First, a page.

Cramer on Friday said that Goldman Sachs may not have bet against its own clients with a collateralized debt obligation issued in 2007. He described the report as a “game changer,” saying it strongly contradicts the charges brought against Goldman by the Securities and Exchange Commission.
The SEC this morning charged Goldman with securities fraud, Reuters reported, claiming the bank sold to unwitting investors a subprime mortgage CDO, called ABACUS, that was both put together and shorted by hedge fund Paulson & Co. Fabrice Tourre, the 31-year-old Goldman vice president primarily responsible for creating the CDO was charged with fraud as well.
But Cramer countered those charges, citing his own sources, by saying that Goldman was “not shooting against the client.” In fact, he said that Goldman had invested about $90 million in the ABACUS CDO.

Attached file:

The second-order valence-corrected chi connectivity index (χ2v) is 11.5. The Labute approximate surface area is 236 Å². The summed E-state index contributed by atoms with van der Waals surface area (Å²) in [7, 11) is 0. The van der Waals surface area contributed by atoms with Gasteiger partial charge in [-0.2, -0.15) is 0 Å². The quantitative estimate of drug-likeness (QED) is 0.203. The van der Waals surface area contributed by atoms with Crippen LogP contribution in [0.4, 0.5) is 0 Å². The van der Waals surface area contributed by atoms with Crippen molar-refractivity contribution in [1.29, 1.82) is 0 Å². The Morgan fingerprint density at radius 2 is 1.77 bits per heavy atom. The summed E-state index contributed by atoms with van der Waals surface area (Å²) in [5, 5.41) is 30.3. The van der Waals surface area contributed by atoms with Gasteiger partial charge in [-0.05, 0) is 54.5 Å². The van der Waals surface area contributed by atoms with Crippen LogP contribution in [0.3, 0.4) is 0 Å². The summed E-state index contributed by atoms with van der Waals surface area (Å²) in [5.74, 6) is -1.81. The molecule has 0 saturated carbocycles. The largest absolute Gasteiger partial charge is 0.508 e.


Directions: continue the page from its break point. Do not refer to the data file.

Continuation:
“My information is that Goldman Sachs was an investor in this particular security,” Cramer said, “not a short seller.”
“I think that’s a very important fact,” he said, adding that while he couldn’t reveal his sources, he did say they “indicate that this is true.”
That “may explain the incredible confidence they had,” Cramer said of Goldman. He pointed out that neither Tourre nor his manager had yet been fired, which is what would have happened “if this were an open and shut case.”
Cramer's charitable trust owns Goldman Sachs.
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